One of the few boneheadedly obvious things financial theory tells us is that an asset is worth more if you can immediately convert it into cash. A CD maturing in a year is worth a discount to face value; an illiquid bond maturing in a decade is worth less; a minority shareholding in a small company is worth even less.

Fortunately for anyone who gets paid to explain this stuff for a living, the terminology is hopelessly confused. As one of my CFA workbooks pointed out, the two terms people use for the extra return investors demand in exchange for their money being locked up are “illiquidity premium” and “liquidity premium.” Nice.

This is especially confusing because there’s a certain category of investors who actually want illiquidity, and inasumch as investor preferences are expressed by the returns they accept, they’ll pay a premium for assets that are harder to sell. This flies in the face of financial theory, but the institutional logic behind it is sound — for the asset allocators, not the people they’re allocating on behalf of.

Achieving Superior Risk-Adjusted Returns by Being Bad at Adjusting for Risk

Now, returns are still good, but they’re lower. PE as an asset class outperforms public equities, and has low measured volatility. However, the researchers at AQR have busted out their slide-rules to ask a simple question: how do you measure the risk of an asset that doesn’t trade very often?

Their answer is clever, and it’s worth reading the whole paper, but the gist is: you can construct a portfolio that gets “PE-like” returns by buying the public equities PE companies buy, and using the level of leverage they use. Your returns are similar, but your risk is higher.


Because if you own a private company, you don’t have to mark down its value just because the market dropped. In 2008, the S&P 500 dropped by about 38%. If you were long equities, you lost something like that. If you were levered long equities, you probably lost more. A portfolio that was 2:1 levered long the S&P would have lost three quarters of its value; a little more leverage and you’d be wiped out.

However, if you had an arrangement with your broker whereby your margin loan was based on your cost basis, not the current market price, you might be inclined to hang tight. Your broker would, too: as long as you can service the debt, the broker doesn’t take a writedown on the loan. Everyone wins! (Except whoever is supplying the broker with capital for those loans.)

A private company bought with a lot of debt is analogous to this hear-no-drawdown, see-no-drawdown, speak-no-drawdown arrangement. Economically, it’s a levered bet on equity markets. But accounting doesn’t reflect that; you simply don’t have to write down a private company just because comparable public stocks have dropped.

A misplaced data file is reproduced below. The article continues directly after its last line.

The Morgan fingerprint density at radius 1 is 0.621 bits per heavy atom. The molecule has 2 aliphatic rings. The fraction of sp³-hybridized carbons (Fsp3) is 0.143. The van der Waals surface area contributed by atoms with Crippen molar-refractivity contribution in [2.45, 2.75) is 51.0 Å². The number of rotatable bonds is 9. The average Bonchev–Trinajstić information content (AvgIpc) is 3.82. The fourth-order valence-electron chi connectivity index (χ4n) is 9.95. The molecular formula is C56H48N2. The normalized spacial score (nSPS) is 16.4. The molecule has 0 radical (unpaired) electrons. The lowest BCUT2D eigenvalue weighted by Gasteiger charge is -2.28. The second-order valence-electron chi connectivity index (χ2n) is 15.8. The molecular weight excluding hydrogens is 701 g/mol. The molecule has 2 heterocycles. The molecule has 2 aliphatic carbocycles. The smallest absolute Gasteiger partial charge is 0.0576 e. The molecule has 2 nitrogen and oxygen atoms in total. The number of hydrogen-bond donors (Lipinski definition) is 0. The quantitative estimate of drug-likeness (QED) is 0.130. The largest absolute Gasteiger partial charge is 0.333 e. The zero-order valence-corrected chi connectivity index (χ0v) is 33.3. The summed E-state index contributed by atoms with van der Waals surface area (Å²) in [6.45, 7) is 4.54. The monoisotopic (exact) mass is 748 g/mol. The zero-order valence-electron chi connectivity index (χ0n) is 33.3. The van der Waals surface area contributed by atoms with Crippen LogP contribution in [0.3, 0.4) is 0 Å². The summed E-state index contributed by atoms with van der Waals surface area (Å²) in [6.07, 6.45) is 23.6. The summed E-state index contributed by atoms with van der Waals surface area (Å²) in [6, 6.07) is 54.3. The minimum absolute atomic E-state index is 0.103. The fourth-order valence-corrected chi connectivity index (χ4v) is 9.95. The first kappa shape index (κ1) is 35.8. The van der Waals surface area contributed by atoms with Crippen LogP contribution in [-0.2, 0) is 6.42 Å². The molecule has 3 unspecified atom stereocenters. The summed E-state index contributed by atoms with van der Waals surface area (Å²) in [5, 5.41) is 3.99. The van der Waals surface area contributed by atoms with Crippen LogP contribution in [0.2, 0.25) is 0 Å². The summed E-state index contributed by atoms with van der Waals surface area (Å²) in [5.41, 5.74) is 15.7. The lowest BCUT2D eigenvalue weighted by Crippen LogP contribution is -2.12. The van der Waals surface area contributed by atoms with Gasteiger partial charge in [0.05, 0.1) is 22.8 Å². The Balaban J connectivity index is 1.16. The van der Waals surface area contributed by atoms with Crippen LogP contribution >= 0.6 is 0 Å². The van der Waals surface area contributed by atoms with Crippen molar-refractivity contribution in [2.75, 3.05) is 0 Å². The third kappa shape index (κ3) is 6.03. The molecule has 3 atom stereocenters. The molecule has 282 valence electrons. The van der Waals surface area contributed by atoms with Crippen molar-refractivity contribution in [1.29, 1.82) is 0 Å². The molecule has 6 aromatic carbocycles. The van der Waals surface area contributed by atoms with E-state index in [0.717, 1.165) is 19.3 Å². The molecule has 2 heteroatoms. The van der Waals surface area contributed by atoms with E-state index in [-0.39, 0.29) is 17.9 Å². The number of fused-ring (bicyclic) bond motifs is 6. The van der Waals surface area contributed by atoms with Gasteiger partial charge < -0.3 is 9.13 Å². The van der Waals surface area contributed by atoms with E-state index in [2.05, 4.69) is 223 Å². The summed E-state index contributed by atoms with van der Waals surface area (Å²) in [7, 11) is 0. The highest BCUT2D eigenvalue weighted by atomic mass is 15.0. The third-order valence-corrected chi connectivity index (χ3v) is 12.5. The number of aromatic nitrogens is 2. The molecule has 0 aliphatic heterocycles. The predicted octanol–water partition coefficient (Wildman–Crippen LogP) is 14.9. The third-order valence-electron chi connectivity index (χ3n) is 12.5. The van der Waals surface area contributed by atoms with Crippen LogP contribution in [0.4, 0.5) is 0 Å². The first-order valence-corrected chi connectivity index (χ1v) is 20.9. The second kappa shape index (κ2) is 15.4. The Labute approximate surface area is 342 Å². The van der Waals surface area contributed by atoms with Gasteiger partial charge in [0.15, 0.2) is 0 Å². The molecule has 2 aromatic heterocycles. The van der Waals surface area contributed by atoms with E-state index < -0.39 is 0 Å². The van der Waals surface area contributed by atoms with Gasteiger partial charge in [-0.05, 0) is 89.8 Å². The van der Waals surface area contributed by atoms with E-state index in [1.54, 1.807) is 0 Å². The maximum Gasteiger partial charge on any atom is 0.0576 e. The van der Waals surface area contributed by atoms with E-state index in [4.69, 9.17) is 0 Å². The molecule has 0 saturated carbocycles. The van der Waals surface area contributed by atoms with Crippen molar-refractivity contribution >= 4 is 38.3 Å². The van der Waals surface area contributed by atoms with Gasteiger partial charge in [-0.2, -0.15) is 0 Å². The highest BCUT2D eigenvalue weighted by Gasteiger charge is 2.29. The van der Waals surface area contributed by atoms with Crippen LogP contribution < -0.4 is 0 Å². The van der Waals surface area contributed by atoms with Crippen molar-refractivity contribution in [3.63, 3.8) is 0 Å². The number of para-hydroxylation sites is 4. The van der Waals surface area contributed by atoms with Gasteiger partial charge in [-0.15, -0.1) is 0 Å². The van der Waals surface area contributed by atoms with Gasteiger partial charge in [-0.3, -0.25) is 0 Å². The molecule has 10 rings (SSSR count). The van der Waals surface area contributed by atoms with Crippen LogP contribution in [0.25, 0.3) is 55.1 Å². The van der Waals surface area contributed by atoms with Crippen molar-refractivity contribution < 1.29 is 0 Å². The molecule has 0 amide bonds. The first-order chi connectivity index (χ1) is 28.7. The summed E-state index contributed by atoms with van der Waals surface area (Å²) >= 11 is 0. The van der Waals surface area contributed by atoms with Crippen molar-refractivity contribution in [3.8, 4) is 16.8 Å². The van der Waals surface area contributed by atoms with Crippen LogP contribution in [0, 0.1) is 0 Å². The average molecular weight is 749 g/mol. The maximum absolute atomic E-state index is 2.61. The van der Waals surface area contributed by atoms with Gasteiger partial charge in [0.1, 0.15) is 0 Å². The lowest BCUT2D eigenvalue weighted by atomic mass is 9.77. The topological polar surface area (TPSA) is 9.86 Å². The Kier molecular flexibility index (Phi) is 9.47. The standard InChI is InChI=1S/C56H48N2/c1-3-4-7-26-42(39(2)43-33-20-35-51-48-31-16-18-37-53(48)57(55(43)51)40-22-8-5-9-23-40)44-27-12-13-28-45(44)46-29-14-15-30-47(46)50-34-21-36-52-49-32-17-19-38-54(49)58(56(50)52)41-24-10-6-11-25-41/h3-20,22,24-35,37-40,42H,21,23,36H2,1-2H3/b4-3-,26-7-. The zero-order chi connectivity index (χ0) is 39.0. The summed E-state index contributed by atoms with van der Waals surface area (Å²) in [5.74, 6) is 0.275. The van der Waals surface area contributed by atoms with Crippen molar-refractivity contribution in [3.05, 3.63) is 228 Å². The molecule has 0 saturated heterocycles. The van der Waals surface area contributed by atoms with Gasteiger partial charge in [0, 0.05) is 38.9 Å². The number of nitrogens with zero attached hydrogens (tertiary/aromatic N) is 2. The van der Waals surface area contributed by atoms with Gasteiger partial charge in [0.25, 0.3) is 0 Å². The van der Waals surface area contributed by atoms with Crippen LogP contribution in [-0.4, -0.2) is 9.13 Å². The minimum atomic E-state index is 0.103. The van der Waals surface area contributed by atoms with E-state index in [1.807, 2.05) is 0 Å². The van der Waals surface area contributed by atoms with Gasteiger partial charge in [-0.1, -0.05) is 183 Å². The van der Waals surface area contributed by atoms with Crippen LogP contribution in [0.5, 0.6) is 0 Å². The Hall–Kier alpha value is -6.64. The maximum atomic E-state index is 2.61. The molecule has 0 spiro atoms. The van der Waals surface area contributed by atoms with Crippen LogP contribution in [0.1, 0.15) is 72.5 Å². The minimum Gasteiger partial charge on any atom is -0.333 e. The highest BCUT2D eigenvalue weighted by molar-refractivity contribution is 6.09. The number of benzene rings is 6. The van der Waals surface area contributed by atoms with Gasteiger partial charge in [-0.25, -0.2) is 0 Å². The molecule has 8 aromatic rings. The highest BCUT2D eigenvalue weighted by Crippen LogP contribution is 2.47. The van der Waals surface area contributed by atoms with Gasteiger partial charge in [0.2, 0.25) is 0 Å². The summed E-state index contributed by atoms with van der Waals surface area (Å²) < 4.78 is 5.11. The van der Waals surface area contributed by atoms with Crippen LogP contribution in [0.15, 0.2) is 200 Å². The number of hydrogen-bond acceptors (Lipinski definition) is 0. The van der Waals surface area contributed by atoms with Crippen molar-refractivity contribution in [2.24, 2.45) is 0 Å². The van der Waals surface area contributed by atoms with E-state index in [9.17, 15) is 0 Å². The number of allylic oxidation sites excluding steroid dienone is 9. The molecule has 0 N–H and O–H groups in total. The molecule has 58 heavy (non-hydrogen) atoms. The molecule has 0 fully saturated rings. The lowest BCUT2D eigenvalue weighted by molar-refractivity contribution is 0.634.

There’s sensible economic logic here. It’s like Ben Graham’s analogy, in which value investing is like taking advantage of a business partner with untreated manic-depression:

Imagine that in some private business you own a small share that cost you $1,000. One of your partners, named Mr. Market, is very obliging indeed. Every day he tells you what he thinks your interest is worth and furthermore offers either to buy you out or to sell you an additional interest on that basis. Sometimes his idea of value appears plausible and justified by business developments and prospects as you know them. Often, on the other hand, Mr. Market lets his enthusiasm or his fears run away with him, and the value he proposes seems to you a little short of silly.

If you are a prudent investor or a sensible businessman, will you let Mr. Market’s daily communication determine your view of the value of a $1,000 interest in the enterprise? Only in case you agree with him, or in case you want to trade with him. You may be happy to sell out to him when he quotes you a ridiculously high price, and equally happy to buy from him when his price is low. But the rest of the time you will be wiser to form your own ideas of the value of your holdings, based on full reports from the company about its operations and financial position.

That’s a good description of how an investor should think; keeping your head when all about you are losing theirs is a good way to earn a superior return. But burying your head in the sand when everyone is panicking for justifiable reasons is not a great strategy, and it’s a terrible way to judge returns.

Is “Risk-Adjusted” The Right Approach?

Stock prices will always be far more volatile than cash-equivalent holdings. Over the long term, however, currency-denominated instruments are riskier investments — far riskier investments — than widely-diversified stock portfolios that are bought over time and that are owned in a manner invoking only token fees and commissions. That lesson has not customarily been taught in business schools, where volatility is almost universally used as a proxy for risk. Though this pedagogic assumption makes for easy teaching, it is dead wrong: Volatility is far from synonymous with risk. Popular formulas that equate the two terms lead students, investors and CEOs astray.

At any given point in time, that’s true: if a stock suddenly drops 50% for no reason, its volatility goes up, but it’s not more risky. It’s less risky! You have a valuation buffer.

But stocks don’t drop 50% overnight for no reason; they drop because somebody who wasn’t willing to sell at $x yesterday is willing to sell at $x*0.5 today. Usually, that’s because there’s news. Usually, the news is bad.

Suppose there’s a population of investors who treat sudden stock price drops as noise, and trade accordingly: when it’s up, they sell; when it’s down, they buy. Over time, if Warren Buffett is right, these traders make money.[1] If that happens, though, it has an effect on stock prices. Specifically, it dampens volatility, because the traders who take the opposite side of big moves have, over time, bigger bankrolls. That can’t go on forever: at some point, those investors will systematically underreact. If there’s news that makes a company worth 10% less overnight, it’s a market inefficiency if the stock drops 20%. But it’s also a market inefficiency if the stock only drops 1%.